(This blog brought to you by Atlantic Remodeling. Visit www.atlanticremodeling.com to learn about their Red Cent Guarantee!)

In honor of the Baltimore Ravens visiting the White House and receiving their Super Bowl rings this week as well as the official release of “Purple Reign 2” by Nestor Aparicio, The D&L Window Tinting Morning Reaction took a look back at what was the magical 2012 season in this week’s Tuesday Top 7.

Luke Jones offered his top 7 favorite moments of the Super Bowl season while Drew Forrester named his top 7 most important factors contributing to the championship. You can hear Jones’ explanation HERE while you can hear Forrester’s portion HERE.

Luke Jones’ Top 7 Favorite Moments …

7) Torrey Smith’s performance in Week 3 less than 24 hours after his brother’s tragic death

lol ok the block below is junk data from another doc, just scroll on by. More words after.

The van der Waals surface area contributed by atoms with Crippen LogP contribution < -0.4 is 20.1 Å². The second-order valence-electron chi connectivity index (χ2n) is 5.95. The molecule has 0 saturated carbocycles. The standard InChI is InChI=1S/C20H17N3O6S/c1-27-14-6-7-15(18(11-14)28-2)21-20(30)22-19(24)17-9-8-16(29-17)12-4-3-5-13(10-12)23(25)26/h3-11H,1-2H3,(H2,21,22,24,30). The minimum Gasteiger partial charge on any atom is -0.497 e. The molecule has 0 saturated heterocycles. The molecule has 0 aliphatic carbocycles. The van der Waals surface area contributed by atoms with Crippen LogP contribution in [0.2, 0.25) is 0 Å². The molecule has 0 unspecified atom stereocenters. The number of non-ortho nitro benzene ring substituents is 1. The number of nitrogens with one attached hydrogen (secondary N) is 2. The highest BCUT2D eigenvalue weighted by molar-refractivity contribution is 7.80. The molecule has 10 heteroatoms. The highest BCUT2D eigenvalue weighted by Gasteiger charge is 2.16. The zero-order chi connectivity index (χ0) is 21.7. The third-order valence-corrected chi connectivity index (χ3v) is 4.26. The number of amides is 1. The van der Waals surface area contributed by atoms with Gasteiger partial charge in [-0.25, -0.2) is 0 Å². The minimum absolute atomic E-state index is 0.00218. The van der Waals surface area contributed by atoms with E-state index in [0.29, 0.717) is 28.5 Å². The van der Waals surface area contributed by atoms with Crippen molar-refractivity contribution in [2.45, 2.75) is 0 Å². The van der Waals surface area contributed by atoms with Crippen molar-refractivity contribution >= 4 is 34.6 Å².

Smith

6) Defeating Pittsburgh at Heinz Field for the third straight year
Jones

5) Fourth and 29
Rice

4) Ray Lewis’ final game in Baltimore
Lewis

3) The Prayer in Thin Air
Flacco

2) Joe Flacco and Anquan Boldin taking over in the second half in Foxborough
Boldin

1) Jacoby Jones’ 108-yard kickoff return to begin the second half in New Orleans
jones

Drew Forrester’s Top 7 Most Important Factors …

CONTINUE ON NEXT PAGE >>>>>

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Ravens’ SB ring to include elements from season, franchise history

Posted on 15 May 2013 by WNST Staff

Baltimore Ravens Select Jostens to Create the Team’s Super Bowl XLVII Championship Ring